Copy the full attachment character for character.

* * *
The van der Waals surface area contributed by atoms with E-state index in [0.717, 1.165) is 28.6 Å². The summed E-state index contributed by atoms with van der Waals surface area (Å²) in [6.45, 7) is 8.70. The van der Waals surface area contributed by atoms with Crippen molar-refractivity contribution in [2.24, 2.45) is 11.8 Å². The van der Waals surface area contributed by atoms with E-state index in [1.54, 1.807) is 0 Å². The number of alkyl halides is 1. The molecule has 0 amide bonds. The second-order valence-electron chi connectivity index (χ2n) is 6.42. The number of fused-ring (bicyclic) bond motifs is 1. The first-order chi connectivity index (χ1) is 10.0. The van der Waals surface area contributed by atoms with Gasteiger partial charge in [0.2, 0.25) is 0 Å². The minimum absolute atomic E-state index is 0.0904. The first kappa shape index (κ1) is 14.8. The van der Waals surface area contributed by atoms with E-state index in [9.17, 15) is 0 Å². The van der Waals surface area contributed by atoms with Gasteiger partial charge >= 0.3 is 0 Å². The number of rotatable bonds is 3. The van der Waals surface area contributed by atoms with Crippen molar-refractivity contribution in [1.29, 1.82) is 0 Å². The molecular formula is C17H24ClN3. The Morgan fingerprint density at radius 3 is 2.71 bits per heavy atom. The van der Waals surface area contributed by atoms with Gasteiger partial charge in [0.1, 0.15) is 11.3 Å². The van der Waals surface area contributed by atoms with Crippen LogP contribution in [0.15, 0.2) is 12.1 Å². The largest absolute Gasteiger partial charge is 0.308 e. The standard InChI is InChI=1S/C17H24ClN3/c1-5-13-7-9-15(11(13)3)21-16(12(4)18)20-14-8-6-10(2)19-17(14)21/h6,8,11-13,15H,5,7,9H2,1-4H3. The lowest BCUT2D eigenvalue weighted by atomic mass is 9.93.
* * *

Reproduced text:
The van der Waals surface area contributed by atoms with E-state index in [0.717, 1.165) is 28.6 Å². The summed E-state index contributed by atoms with van der Waals surface area (Å²) in [6.45, 7) is 8.70. The van der Waals surface area contributed by atoms with Crippen molar-refractivity contribution in [2.24, 2.45) is 11.8 Å². The van der Waals surface area contributed by atoms with E-state index in [1.54, 1.807) is 0 Å². The number of alkyl halides is 1. The molecule has 0 amide bonds. The second-order valence-electron chi connectivity index (χ2n) is 6.42. The number of fused-ring (bicyclic) bond motifs is 1. The first-order chi connectivity index (χ1) is 10.0. The van der Waals surface area contributed by atoms with Gasteiger partial charge in [0.2, 0.25) is 0 Å². The minimum absolute atomic E-state index is 0.0904. The first kappa shape index (κ1) is 14.8. The van der Waals surface area contributed by atoms with E-state index in [9.17, 15) is 0 Å². The van der Waals surface area contributed by atoms with Gasteiger partial charge >= 0.3 is 0 Å². The number of rotatable bonds is 3. The van der Waals surface area contributed by atoms with Crippen molar-refractivity contribution in [1.29, 1.82) is 0 Å². The molecular formula is C17H24ClN3. The Morgan fingerprint density at radius 3 is 2.71 bits per heavy atom. The van der Waals surface area contributed by atoms with Gasteiger partial charge in [0.1, 0.15) is 11.3 Å². The van der Waals surface area contributed by atoms with Crippen LogP contribution in [0.15, 0.2) is 12.1 Å². The largest absolute Gasteiger partial charge is 0.308 e. The standard InChI is InChI=1S/C17H24ClN3/c1-5-13-7-9-15(11(13)3)21-16(12(4)18)20-14-8-6-10(2)19-17(14)21/h6,8,11-13,15H,5,7,9H2,1-4H3. The lowest BCUT2D eigenvalue weighted by atomic mass is 9.93.